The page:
If the employee earns above this threshold, or the work they are hired for continues after three months or for an indefinite period, the client is deemed the designated employee.
These factors ensure that temporary employees are hired for work that is indeed temporary. It also ensures that if temp hires go beyond the pay grade and duration period of their temporary position, they are adequately compensated and treated equally like permanent employees.
So, back to our initial question:
Does the EEA apply to you as a staff outsourcing client?
Simple answer: Yes, it does.
Where an outsourcing agency commits an act of unfair discrimination on the express or implied instructions of a client, both the agency and the client are jointly and severally liable.
The employee may institute proceedings against the outsourcing agency, the client, or both, where there is joint and several liability or the employee (earning below the threshold) is deemed a designated employee of the client.
Both the outsourcing agency and you as the client must ensure that the fundamental rights of the temporary employee are upheld. Clients are expected to hold outsourcing agencies to a high standard when managing temporary employees, which is why it is essential to partner with a trusted outsourced service provider.
Reasons to partner with a trusted outsourcing agency
Staff outsourcing is an empowering way for your company to gain qualified employees on a temporary or permanent basis according to your needs. When outsourcing temporary employment specifically, you have fewer obligations to uphold as a client, such as equal access to benefits.
However, equal treatment legislation still applies to you as a client through joint and several liabilities, so it is important that you partner with the right agency that knows how best to support your business needs while ensuring equal employment practices across all temporary hires.
There are many vital points to check before you trust a staff outsourcing agency:
- They have extensive experience in staff sourcing and employment
- They have a proven track record of hiring quality temporary staff that meet equal treatment legislation requirements and fit your culture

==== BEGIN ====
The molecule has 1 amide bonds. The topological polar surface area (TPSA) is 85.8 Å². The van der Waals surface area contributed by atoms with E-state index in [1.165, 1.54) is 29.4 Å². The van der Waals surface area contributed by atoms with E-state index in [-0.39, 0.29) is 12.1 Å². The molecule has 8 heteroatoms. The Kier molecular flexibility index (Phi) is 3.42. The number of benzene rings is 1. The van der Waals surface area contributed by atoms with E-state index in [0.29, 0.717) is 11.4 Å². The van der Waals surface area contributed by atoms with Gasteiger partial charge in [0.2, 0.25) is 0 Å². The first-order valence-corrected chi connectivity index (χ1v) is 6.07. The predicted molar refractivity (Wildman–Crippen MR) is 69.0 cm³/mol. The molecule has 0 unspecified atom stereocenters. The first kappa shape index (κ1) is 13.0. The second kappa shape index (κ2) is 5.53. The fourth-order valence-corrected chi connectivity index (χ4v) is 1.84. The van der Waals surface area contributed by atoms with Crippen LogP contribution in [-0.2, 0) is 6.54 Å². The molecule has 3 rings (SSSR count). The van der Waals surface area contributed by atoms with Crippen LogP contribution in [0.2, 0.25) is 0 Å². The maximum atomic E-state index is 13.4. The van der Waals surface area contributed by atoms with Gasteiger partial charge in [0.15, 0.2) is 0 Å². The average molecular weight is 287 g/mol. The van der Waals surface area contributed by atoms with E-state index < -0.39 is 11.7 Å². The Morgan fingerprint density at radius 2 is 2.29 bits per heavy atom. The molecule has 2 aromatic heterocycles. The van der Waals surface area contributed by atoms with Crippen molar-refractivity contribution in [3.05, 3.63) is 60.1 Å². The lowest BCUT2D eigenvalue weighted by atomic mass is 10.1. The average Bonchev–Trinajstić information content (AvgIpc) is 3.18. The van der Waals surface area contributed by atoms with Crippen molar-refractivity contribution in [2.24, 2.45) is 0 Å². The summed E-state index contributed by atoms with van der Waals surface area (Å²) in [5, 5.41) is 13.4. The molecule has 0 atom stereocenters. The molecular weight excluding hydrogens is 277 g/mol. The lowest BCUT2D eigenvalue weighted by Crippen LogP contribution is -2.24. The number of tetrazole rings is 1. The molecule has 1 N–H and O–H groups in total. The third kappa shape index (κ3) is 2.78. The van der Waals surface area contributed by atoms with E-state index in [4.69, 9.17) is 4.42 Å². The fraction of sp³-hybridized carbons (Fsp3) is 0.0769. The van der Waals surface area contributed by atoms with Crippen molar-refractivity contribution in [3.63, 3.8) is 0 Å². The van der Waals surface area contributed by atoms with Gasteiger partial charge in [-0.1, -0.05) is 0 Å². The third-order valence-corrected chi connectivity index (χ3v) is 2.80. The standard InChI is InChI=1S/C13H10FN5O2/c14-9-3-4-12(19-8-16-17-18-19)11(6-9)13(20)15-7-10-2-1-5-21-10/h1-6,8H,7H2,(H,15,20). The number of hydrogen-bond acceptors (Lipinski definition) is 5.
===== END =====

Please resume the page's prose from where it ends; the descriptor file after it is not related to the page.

- They will be accountable to provide you with the best service delivery possible
- They will handle the documentation of the employee, such as written particulars
- They have extensive risk management protocols in place, including liability cover
A leading outsourcing agency like MASA goes beyond the status quo to uphold equal treatment legislation and protect clients from unnecessary legal issues.
As a client, you can rest assured that all employee terms of engagement are aligned with the latest changes in legislation and that you have the expertise of our specialists on your side for any legal concerns that you may have.
We indemnify and hold clients harmless against claims and costs of any nature arising out of a contravention by the Agency of the provisions contained in:
- section 198(4) of the LRA
- section 82 of the BCE
- section 52 of the EEA
At MASA, we are also specialists in human resources and industrial relations administration. We handle everything from candidate vetting, site administration and payslip delivery to payroll and accounts, CCMA attendance, and dismissals.
Are you getting equal outsourcing services to this?
Ultimately, equal treatment legislation is in place to protect both you as the client and your temporary employees. It is up to outsourcing agencies such as MASA to help you understand equal treatment legislation and how it impacts staff outsourcing sourcing clients like yourself.
By partnering with an expert outsourcing agency, you can effectively manage equal treatment practices across your current and future temporary employees and ensure equal treatment compliance in your staff outsourcing journey.
Contact MASA to leverage the highest level of staff outsourcing services and bring the specialised skills, knowledge and expertise that will give your company the competitive advantage.
Knowledge is power, and there is always something new you can learn to stay ahead in your industry. Check out our blog for more value-packed reads, or talk to us directly for consultation with trusted experts in the employment space.